During the maturing process of whisky, about 2% of the liquid evaporates from the barrel each year. Two percent doesn’t seem much, but the longer the whisky is maturing in the barrel, the more will be lost. For example, a 20-year old whisky can lose up to 40% of its contents due to evaporation.
The Scots call this phenomenon The Angel’s Share, the part of whisky that is reserved for the Angels.
But how is it possible that whisky in a closed barrel evaporates?
Despite the oak barrels, in which whisky is maturing, being well sealed, evaporation will take place because wood is naturally a porous product. The barrels absorb a considerable part of the whisky after a while: part of it ends up on the outside of the barrel, where it will evaporate.
What influences the evaporation?
There is a number of factors that influences the degree of evaporation. The size of the barrel is an important factor. Whisky that is maturing in smaller barrels tends to evaporate more, because there is more contact between the liquid and the wood. Also the quality of the wood plays an important role. European oak has a less dense structure than American oak, which makes it a less porous type of wood and American Oak is the most common wood for making the barrels.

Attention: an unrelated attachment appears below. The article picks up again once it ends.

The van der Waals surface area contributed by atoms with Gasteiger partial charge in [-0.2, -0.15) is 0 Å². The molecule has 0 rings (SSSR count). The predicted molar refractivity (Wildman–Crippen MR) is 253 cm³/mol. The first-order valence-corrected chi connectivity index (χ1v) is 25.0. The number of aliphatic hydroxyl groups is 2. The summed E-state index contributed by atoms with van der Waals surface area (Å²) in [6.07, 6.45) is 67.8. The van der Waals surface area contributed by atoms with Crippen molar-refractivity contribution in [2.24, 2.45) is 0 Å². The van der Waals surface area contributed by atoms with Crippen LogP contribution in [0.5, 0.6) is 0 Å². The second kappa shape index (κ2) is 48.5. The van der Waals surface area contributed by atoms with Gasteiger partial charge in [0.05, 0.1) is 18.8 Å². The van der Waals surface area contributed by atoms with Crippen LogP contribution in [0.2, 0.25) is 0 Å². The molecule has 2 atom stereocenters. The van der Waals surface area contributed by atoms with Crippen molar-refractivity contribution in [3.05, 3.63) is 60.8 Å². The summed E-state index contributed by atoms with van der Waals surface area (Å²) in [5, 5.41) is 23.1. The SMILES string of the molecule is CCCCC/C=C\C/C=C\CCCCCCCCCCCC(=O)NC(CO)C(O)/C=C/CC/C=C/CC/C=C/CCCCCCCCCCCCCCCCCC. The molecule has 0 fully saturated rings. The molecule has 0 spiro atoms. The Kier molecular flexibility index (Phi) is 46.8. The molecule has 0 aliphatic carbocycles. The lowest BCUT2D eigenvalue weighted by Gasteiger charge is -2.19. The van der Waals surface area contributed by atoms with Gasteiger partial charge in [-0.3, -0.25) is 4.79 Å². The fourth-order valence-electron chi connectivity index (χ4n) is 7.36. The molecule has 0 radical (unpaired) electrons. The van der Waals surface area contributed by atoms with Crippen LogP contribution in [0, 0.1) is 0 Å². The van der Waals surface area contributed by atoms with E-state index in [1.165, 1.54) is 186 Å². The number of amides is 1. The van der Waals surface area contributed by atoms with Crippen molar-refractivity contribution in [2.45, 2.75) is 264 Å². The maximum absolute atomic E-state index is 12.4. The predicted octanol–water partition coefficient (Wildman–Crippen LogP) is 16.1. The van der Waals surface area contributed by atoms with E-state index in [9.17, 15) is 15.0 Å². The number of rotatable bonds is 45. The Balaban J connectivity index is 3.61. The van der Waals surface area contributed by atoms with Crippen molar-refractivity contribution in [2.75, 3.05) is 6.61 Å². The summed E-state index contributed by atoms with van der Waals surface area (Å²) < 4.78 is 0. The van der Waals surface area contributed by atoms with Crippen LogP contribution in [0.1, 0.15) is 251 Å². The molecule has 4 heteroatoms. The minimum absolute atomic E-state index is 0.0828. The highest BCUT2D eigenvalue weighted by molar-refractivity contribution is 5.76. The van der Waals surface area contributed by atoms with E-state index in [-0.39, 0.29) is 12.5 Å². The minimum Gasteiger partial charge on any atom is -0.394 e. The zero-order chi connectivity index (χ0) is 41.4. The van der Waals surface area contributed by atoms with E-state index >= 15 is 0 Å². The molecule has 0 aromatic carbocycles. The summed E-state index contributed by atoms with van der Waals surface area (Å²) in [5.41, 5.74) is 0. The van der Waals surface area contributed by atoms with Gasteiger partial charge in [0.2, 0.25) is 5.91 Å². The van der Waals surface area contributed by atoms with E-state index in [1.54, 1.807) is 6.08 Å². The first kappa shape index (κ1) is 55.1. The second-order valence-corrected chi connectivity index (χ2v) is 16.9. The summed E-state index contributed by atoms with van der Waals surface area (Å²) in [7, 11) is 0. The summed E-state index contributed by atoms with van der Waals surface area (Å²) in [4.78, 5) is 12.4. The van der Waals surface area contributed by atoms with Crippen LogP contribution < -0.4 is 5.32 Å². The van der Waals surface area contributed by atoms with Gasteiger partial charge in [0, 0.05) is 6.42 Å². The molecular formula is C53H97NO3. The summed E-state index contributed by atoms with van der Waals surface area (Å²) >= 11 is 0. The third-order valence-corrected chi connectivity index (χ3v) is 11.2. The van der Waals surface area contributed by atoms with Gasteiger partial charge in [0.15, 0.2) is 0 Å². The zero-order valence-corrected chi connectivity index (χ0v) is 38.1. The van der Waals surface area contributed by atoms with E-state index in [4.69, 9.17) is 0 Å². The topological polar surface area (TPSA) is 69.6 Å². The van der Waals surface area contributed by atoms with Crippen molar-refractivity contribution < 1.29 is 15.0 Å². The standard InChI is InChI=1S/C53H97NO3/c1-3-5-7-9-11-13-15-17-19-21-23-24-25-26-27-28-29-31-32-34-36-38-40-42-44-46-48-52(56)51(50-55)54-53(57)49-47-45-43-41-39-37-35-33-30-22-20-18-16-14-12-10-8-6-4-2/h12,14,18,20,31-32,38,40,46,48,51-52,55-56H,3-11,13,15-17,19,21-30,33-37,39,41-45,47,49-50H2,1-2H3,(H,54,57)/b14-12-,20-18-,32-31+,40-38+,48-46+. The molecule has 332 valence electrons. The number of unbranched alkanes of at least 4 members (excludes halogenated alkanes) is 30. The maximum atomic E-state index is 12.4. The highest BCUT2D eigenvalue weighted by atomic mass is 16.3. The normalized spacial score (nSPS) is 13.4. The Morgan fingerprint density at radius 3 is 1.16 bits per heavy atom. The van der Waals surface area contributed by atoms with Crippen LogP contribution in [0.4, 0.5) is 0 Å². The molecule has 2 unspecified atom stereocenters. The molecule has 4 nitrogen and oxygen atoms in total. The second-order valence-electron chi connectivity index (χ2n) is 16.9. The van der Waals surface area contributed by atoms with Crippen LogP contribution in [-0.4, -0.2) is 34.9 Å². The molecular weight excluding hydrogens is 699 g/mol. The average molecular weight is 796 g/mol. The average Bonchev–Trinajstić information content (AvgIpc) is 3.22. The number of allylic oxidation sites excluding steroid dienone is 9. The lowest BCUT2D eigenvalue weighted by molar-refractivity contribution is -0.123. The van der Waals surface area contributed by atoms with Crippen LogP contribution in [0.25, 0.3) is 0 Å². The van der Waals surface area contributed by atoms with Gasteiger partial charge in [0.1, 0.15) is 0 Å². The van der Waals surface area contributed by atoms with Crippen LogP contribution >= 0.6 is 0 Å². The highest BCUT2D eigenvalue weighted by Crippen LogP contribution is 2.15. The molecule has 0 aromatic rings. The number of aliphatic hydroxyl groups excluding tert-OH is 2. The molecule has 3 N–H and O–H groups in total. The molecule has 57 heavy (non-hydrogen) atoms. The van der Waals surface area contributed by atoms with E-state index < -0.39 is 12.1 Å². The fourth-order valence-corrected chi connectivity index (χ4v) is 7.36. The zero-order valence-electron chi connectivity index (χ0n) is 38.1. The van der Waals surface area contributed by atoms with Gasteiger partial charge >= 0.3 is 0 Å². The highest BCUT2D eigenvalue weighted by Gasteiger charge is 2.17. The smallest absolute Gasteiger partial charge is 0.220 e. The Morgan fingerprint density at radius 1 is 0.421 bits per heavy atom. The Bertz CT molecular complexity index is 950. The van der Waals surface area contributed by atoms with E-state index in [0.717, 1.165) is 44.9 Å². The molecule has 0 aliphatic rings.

Another factor that influences this process is the climate. At higher temperatures the liquid expands, whereby the wood of the barrel will absorb more of its contents and in effect evaporates more. You also have to take humidity into consideration: In Scotland, for example, the humidity is very high, so just a little of the water will evaporate eventually. If the humidity is much higher, in some parts of the USA for example, more water will evaporate.
The Devil’s Cut
Also the Devil plays a minor role here. At the Jim Beam Distillery in Kentucky, USA, they claim that they can extract the liquid that is being absorbed by barrel during the maturing process. They do this, by filling the emptied barrel with water, spin it round at very high speeds and then they blend this extracted liquid with a 6-year old Bourbon.
This product is being marketed as Jim Beam Devil’s Cut.
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